During World War II, Washington’s Jewish community played an active role in supporting American troops both at home and abroad.

From the early 1940s, the World War II ration book for DC resident Jacob Sandler (Object No:2012.30.1). Donated by Froma Sandler.

From the early 1940s, the World War II ration book for DC resident Jacob Sandler (Object No:2012.30.1). Donated by Froma Sandler.

Wartime food shortages required Washingtonians to save and reuse everything. To limit consumption of products like butter, coffee, liquor and sugar, the US Office of Price Administration distributed ration books to individuals and families. Households exchanged specific ration stamps for limited amounts of a particular food item at grocery stores.

Rationing in the US allowed for more food to be diverted to the war effort. Hardship at home was a worthwhile price to pay if it ultimately led to victory in Europe and the well-being of American soldiers.

As American factories shifted their attention to manufacturing goods that supported the war effort, production of liquor, like other luxuries, slowed. “There were always shortages,” recalled Washington liquor vendor Milton Kronheim in an oral history, “[It] became difficult to get the popular brands we were selling.

Fred Kolker (center) ran a poultry business at 1263 4th Street, NE. He is shown here with Cantor and shochet (ritual butcher) Moshe Yoelson. Courtesy of Brenda and Paul Pascal.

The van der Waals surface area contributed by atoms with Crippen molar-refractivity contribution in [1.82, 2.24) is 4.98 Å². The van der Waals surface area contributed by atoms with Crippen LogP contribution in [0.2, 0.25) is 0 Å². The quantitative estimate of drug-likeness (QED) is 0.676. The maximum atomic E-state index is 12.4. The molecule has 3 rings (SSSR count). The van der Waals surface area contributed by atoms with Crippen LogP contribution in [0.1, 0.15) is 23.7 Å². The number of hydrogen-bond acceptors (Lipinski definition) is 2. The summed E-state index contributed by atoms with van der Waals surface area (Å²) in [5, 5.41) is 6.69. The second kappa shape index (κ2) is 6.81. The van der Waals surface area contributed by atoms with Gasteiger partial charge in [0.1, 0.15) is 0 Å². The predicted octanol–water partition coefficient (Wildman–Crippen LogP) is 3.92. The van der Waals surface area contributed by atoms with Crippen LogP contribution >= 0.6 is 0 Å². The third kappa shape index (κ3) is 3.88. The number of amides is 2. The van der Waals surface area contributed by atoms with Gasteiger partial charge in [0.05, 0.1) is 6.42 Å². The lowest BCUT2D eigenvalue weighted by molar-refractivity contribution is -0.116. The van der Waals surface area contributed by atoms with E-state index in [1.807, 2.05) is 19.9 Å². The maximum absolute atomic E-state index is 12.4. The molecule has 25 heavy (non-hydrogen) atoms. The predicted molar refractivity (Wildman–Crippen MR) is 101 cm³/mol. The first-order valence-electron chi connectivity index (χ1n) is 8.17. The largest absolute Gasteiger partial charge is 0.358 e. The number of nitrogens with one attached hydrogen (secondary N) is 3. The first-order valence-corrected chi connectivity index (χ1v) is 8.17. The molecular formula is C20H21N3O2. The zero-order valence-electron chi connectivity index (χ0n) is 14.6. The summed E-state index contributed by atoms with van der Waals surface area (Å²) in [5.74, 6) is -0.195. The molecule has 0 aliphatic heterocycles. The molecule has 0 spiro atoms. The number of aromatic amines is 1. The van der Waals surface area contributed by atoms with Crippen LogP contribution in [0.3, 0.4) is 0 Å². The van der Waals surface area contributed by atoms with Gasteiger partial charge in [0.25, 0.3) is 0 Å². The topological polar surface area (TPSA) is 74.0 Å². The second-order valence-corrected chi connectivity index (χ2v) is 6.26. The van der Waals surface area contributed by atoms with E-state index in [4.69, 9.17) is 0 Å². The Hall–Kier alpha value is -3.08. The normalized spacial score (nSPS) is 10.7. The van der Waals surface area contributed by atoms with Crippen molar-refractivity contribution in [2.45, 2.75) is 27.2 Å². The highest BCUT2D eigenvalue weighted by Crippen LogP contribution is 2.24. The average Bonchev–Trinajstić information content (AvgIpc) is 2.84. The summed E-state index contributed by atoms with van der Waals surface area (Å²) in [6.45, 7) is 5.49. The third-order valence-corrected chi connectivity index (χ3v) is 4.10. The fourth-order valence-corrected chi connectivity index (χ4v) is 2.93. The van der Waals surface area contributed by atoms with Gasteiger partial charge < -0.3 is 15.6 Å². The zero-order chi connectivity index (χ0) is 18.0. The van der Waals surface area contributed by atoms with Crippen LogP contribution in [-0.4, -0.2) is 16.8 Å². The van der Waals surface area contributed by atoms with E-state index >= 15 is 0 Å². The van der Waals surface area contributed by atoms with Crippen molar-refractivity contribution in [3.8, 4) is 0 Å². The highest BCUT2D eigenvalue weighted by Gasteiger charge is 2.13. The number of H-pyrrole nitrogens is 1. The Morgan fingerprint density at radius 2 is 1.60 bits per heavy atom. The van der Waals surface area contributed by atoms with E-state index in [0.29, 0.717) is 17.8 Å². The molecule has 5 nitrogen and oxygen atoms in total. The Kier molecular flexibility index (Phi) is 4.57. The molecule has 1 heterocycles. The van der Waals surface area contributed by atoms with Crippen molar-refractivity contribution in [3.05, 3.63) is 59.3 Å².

Fred Kolker (center) ran a poultry business at 1263 4th Street, NE. He is shown here with Cantor and shochet (ritual butcher) Moshe Yoelson. Courtesy of Brenda and Paul Pascal.

Local businesses also supported troops overseas by providing food from home. Fred Kolker’s wholesale poultry business at Union Terminal Market supplied the US Army during the war. In his oral history, Kolker fondly recalled, “My chicken went to our soldiers who were located all over the world…Boys from Washington, DC wrote me letters thanking me for the good poultry they received.” The JHSGW will soon start offering walking tours of Union Market that feature the original Kolker’s Poultry.

Washington’s Jewish community welcomed soldiers and war workers who flocked to the city as part of on the war effort. When severe housing shortages forced workers to share scarce rooms in boarding houses and private homes, the Jewish Community Center provided housing references to thousands of newly arrived “government girls” through a Room Registry.

Roselyn Dresbold Silverman came to Washington in 1941 to work for the Navy Department. She lived at Dissin’s Guest House, a boarding house in Dupont Circle that catered to young Jewish women. Each month, she paid $35 for her room, two kosher-style meals a day and maid service.

Ninth Annual Passover Seder by the Army and Navy Committee of the Jewish Welfare Board and the Jewish War Veterans of the United States. Willard Hotel, April 19, 1943. JHSGW Collections.

Ninth Annual Passover Seder by the Army and Navy Committee of the Jewish Welfare Board and the Jewish War Veterans of the United States. Willard Hotel, April 19, 1943. JHSGW Collections.

The Jewish War Veterans’ Washington Post No. 58 and the Jewish Welfare Board sponsored High Holiday services and Passover seders for military personnel stationed far from their families. The Jewish Community Center, at 16th and Q Streets NW, offered a full program of activities, including daytime jitterbug contests for nighttime shift workers. Its policy was: “Your uniform is your admission to all activities and facilities.”

Washington’s Jewish community was very much a part of the war effort. As Washingtonian Henry Gichner said when he accepted an award for exceptional efficiency and production on behalf of Gichner Iron Works, “Let’s keep right on going until we get the V-Flag for Victory.”

Top photo: Pages of ration stamps in Lena Chidakel’s ration book. JHSGW Collections. Gift of Edith and Charles Pascal.